brain tumor recovery
By Melissa Hatch"Why don't you give it a name?" my friend suggested. Of course, I thought, this tumor has come to me as a teacher and we'll get along better as partners than as adversaries. From that day on, the tumor in my brain became Maud.
Maud caught my attention through blind spots in my vision. At its worst, the entire right side of my sight was gone. I was passed along from my optometrist to an opthalmologist to a radiologist and finally a neurosurgeon who ordered an MRI (Magnetic Resonance Imaging) scan. The MRI is a non-invasive procedure that highlights the soft tissue with pictures similar to an x ray.
The results showed the tumor clearly resting on the optictrack deep in the left lobe of my brain. My doctor labeled her an astrocytoma and his only solution was radiation. But I clearly felt that attack only leads to stronger defenses, and this tumor was not something to battle with or wage war against. I had no desire for my brain and body to be under siege.
I chose the different, less traveled path, and my world expanded as I turned the singular focus from my tumor to the broader view of my life. I saw illness not as a punishment or sinister plot against me, but simply as an attention getter. Illness is a voice calling out "Stop, something is out of sync and changes need to be made." I had ignored earlier hints and nudges to take stock of my life, but now my attention was riveted, and I thought it prudent to listen carefully.
Yes, I was scared and confused. With supportive family and friends I cried and screamed, punched pillows, and asked "Why me?" I let my fears run wild with gruesome scenarios. I knew these feelings had to be expressed and released. The flood of energy and calm that followed these "sessions" was magnificently soothing. With these emotions more or less out of the way, Maud's guiding voice became stronger, and I learned to trust it.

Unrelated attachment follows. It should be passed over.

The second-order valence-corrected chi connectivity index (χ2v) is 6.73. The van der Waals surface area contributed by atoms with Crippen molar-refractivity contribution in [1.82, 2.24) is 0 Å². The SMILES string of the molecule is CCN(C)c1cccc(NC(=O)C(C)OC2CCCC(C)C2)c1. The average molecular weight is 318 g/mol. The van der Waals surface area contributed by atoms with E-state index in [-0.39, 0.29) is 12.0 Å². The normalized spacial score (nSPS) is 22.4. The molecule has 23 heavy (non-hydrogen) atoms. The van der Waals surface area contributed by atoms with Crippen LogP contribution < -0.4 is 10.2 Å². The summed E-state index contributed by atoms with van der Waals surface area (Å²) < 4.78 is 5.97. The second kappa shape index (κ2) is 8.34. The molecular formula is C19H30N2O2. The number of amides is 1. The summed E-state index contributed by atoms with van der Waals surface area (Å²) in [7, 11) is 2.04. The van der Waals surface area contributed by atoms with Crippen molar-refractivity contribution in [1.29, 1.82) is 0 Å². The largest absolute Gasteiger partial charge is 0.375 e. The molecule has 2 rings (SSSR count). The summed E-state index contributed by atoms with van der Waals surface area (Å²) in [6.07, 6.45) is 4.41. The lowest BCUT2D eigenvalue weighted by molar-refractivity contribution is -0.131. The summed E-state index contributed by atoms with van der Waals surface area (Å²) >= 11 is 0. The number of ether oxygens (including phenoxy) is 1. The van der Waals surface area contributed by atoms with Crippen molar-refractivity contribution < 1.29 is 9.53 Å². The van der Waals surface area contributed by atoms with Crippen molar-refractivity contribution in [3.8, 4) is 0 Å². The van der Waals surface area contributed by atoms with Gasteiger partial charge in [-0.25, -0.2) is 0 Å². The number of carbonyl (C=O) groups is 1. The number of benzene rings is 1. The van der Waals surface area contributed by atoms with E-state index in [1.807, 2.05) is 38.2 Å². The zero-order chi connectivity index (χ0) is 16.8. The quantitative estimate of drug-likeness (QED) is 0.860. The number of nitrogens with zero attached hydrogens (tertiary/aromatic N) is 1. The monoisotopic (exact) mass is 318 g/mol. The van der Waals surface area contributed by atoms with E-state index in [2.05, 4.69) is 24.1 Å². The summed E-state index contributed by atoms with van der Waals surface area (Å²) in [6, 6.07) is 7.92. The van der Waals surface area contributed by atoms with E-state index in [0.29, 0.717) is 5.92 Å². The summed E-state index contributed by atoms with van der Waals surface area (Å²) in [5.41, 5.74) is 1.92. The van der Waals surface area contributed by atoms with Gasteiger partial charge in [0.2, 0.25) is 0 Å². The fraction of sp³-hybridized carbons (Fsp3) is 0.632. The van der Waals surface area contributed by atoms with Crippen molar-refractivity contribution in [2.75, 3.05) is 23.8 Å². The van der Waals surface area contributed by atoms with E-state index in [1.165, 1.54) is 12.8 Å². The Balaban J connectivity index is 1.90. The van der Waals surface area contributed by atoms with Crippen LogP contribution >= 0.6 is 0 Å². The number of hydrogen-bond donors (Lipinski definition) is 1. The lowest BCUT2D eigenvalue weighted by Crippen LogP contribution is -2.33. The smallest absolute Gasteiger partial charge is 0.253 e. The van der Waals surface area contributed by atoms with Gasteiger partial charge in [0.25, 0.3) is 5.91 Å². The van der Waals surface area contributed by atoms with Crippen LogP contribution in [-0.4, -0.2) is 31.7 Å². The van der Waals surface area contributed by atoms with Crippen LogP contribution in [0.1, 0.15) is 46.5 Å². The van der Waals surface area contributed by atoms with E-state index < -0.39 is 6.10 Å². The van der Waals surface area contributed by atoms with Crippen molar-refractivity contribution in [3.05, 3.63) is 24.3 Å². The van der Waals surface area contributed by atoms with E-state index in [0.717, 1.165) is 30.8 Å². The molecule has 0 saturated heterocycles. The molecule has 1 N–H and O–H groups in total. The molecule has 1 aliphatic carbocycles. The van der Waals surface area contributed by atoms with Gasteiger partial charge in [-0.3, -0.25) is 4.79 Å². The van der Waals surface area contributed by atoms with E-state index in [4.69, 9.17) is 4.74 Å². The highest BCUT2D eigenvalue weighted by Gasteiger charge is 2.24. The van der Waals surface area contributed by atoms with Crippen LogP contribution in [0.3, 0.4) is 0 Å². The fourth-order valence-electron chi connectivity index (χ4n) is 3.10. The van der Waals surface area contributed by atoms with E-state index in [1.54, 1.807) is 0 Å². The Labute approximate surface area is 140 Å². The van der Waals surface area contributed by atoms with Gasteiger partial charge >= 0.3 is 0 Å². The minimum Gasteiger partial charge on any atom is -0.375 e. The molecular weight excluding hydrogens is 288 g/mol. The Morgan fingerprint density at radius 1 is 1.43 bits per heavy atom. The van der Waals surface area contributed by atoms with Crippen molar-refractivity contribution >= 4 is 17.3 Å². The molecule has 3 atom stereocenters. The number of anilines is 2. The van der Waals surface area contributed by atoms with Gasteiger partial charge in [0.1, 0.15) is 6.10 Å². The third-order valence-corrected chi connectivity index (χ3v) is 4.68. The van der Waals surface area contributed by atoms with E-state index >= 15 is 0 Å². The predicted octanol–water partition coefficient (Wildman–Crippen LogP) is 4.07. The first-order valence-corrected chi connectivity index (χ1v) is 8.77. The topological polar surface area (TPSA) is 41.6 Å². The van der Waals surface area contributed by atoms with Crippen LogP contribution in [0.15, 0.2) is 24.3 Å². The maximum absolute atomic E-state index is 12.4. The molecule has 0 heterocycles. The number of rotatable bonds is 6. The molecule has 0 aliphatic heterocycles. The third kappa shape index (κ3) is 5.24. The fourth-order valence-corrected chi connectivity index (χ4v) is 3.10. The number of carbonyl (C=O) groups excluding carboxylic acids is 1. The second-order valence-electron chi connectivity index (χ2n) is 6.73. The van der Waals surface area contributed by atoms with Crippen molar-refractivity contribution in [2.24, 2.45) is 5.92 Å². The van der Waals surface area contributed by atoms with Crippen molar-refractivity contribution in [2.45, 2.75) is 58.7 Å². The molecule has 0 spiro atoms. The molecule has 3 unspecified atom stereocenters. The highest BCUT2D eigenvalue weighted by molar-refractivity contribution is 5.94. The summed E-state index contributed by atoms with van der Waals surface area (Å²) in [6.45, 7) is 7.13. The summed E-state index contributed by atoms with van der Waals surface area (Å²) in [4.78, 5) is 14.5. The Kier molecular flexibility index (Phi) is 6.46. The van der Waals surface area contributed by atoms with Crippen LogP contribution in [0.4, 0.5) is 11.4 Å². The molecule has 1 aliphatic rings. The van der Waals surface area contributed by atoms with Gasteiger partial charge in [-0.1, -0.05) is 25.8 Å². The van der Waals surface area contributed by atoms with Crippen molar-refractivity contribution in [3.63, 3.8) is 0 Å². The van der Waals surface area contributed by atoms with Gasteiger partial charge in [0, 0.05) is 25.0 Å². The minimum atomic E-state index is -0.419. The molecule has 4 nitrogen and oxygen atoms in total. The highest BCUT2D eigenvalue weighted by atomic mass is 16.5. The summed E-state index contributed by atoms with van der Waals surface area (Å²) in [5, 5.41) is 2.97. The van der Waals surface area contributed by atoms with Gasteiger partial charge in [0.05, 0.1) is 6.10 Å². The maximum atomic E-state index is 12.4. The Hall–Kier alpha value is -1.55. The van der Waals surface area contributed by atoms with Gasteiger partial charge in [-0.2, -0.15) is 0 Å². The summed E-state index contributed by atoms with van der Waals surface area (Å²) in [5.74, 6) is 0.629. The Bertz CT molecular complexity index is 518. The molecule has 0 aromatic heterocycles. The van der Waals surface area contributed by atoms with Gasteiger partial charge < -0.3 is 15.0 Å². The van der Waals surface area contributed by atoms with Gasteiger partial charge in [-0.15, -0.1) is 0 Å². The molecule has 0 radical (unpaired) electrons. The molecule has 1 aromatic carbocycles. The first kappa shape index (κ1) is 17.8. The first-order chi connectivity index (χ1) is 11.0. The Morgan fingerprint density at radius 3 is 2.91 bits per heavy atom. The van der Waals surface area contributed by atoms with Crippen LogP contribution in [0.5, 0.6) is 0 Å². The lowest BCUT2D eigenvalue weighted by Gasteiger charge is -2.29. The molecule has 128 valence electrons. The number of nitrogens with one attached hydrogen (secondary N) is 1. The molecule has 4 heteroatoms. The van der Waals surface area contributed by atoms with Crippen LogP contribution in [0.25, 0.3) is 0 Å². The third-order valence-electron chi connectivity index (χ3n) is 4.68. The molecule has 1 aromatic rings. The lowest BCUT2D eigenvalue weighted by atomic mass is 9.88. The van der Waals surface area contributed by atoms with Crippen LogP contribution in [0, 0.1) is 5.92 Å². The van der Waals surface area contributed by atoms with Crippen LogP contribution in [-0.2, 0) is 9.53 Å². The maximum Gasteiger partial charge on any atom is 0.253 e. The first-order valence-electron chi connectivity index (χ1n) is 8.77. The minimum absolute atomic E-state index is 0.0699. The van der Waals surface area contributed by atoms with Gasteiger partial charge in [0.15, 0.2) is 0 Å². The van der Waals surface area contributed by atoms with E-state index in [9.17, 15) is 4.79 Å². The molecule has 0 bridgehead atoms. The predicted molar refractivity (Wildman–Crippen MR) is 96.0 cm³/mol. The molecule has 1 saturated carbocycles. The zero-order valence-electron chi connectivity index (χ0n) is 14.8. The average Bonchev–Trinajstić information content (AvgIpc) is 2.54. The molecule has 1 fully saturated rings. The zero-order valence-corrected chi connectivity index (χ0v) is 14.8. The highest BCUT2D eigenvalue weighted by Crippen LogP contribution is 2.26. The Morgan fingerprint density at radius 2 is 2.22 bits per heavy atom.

The next step was to reclaim my power and take responsibility for my own healing. I had grown up on the coast of Maine, the youngest of a hard working family that placed emphasis on accomplishment and putting others first. To avoid confrontation or conflict, either within the family or workplace, I accommodated as necessary to keep things smooth. The idea of standing up for myself or saying "No" or "I'll do it my way" was an alien concept. Also, our society has cultivated a dependency upon authority figures. We look for someone else to take care of us and to fix us right now so we won't be late for our next appointment. To say "No, I don't want radiation and I want to pursue alternative methods," to my doctor was a difficult but key step. When I hung up the phone, my body was shaking, but a new strength was surging through.
My job was next. Realizing that I was not indispensable, nor responsible for the make or break of the entire organization, I quit a stressful and emotionally draining job. Healing became my full time occupation, and now macrobiotics took the stage.
I had a better than average dietary rearing with awareness of 'healthy' foods with homemade whole grain bread and lots of fresh vegetables from our garden, but the consciousness still revolved around meat and dairy with a hefty sweet tooth to top it off. After leaving my parents' home, I evolved easily toward a vegetarian diet, but the amount of cheese, butter, eggs and yogurt I consumed was astounding. My roommate once remarked that I was a bovine (cow's) delight. I used to tease with a friend that we could cook up anything with butter and love. We had half of the equation right!
I had known of macrobiotics for several years and now the time was ripe. Here was a very tangible arena for me to work in, and I loved it! The idea of letting my body heal itself by getting out of my own way appealed to me immensely. I had always loved to cook, and now the concept of food and healing fascinated me. I had an interview with a macrobiotic counselor and with a direction to go in, I easily spent 75 percent of my time dealing with food planning, preparing, and chewing.
It became easier for me to chew (once my jaw muscles got in shape) when I acknowledged that once I sat down at the table I knew I would be there for the next hour. It became part of my routine and released me from a sense of urgency and impatience that eating was taking so long. I really enjoyed just settling in and chewing.....continues